Growing up in a rural, Kenyan farming village six hours north of the capital Nairobi, Josephat Kipruto Koima figured an education would give him a better life. Koima, the middle of seven children, focused on his studies and excelled in math and science. He dreamed of becoming a pilot, not of the running careers that have given fellow Kenyans riches and international celebrity. But aviation is not offered in Kenyan universities and the cost of acquiring a pilot’s license is prohibitive.
“For practical reasons, I just let it go,” said Koima. Then, he heard about the Kenya Scholar-Athlete Project (KenSAP) and thought “what if?”
At age 18, Koima had never run a day in his life, at least not anything more than running after the cows or sheep that strayed into neighbors’ farms, or chasing after a tiny soccer ball in boyhood pickup games, or barreling down the rutted 1½-mile dirt path when late for school after milking the cows and taking care of his younger siblings. Yet Koima realized he could improve his chances at being accepted to KenSAP if he excelled at the 1,500-meter tryout that is part of the program’s admissions process. If he earned a place with KenSAP, Koima knew he would likely win a free ride to an elite American college.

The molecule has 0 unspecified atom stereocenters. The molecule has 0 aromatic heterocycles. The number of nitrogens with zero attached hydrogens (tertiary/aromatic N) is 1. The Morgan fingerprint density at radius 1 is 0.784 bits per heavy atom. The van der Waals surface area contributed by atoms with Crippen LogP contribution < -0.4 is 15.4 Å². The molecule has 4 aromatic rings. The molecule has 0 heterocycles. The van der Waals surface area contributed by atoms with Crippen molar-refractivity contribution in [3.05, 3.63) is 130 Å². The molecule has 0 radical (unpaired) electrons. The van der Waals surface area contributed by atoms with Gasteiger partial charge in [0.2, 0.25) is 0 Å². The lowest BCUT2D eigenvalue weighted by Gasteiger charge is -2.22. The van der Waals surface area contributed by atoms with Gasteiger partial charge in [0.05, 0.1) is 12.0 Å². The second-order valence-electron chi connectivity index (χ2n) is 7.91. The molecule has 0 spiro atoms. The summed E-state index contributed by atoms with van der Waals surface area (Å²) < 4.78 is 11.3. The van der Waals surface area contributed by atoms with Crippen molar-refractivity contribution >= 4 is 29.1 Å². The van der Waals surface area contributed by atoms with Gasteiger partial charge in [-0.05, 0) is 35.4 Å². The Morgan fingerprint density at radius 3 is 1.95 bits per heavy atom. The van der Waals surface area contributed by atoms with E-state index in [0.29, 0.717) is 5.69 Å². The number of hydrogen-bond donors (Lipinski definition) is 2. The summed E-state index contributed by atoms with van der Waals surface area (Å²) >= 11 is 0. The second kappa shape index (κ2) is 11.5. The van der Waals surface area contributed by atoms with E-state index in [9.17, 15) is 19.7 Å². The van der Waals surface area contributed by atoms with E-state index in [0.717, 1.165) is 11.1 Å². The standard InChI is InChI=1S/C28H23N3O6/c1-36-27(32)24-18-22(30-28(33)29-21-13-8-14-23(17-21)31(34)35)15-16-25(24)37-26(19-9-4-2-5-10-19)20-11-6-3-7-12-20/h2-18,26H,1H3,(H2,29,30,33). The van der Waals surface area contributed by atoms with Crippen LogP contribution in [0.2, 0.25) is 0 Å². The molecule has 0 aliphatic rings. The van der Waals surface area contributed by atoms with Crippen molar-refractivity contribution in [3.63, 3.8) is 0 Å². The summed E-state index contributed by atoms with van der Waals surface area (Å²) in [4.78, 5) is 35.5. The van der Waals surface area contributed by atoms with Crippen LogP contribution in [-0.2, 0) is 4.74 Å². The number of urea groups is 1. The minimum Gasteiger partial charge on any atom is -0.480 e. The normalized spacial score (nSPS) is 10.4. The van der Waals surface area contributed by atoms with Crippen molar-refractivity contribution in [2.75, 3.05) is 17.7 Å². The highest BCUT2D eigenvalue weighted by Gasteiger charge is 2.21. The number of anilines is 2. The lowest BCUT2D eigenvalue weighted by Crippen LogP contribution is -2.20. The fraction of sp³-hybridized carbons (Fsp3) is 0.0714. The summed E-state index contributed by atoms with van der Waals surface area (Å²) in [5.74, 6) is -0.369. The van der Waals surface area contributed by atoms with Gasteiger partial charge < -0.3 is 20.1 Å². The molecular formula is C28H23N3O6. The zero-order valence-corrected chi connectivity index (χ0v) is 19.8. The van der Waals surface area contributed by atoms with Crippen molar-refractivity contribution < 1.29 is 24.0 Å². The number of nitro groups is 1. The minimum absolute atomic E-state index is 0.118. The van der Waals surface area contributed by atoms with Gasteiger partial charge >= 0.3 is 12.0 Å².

“I decided to do a 20-minute run daily for about two weeks prior to the interview day,” said Koima. “It wasn’t easy but this was an opportunity of a lifetime and I knew I literally had to ‘run for my life.’ ”
The first time Koima ran competitively, on a dirt track at 7,000 feet altitude, he hit 4:38 for 1,500 meters. Five months later, he improved to 4:17, a time competitive with top American high school runners.
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